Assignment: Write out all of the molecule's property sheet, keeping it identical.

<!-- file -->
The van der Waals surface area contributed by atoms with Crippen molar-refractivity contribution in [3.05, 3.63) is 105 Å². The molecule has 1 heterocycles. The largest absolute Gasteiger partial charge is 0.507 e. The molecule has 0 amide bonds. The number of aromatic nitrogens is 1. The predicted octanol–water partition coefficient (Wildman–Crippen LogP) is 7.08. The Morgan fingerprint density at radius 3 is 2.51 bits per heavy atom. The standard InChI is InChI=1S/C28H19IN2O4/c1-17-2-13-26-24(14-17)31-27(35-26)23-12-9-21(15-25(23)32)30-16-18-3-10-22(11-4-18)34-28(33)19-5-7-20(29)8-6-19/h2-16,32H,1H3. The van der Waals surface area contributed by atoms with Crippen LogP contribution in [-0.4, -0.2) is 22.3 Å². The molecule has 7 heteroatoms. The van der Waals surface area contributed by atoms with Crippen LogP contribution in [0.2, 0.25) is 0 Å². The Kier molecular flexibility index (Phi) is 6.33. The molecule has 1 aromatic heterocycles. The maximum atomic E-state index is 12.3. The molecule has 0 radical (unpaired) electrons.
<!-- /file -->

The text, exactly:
The van der Waals surface area contributed by atoms with Crippen molar-refractivity contribution in [3.05, 3.63) is 105 Å². The molecule has 1 heterocycles. The largest absolute Gasteiger partial charge is 0.507 e. The molecule has 0 amide bonds. The number of aromatic nitrogens is 1. The predicted octanol–water partition coefficient (Wildman–Crippen LogP) is 7.08. The Morgan fingerprint density at radius 3 is 2.51 bits per heavy atom. The standard InChI is InChI=1S/C28H19IN2O4/c1-17-2-13-26-24(14-17)31-27(35-26)23-12-9-21(15-25(23)32)30-16-18-3-10-22(11-4-18)34-28(33)19-5-7-20(29)8-6-19/h2-16,32H,1H3. The van der Waals surface area contributed by atoms with Crippen LogP contribution in [-0.4, -0.2) is 22.3 Å². The molecule has 7 heteroatoms. The van der Waals surface area contributed by atoms with Crippen LogP contribution in [0.2, 0.25) is 0 Å². The Kier molecular flexibility index (Phi) is 6.33. The molecule has 1 aromatic heterocycles. The maximum atomic E-state index is 12.3. The molecule has 0 radical (unpaired) electrons.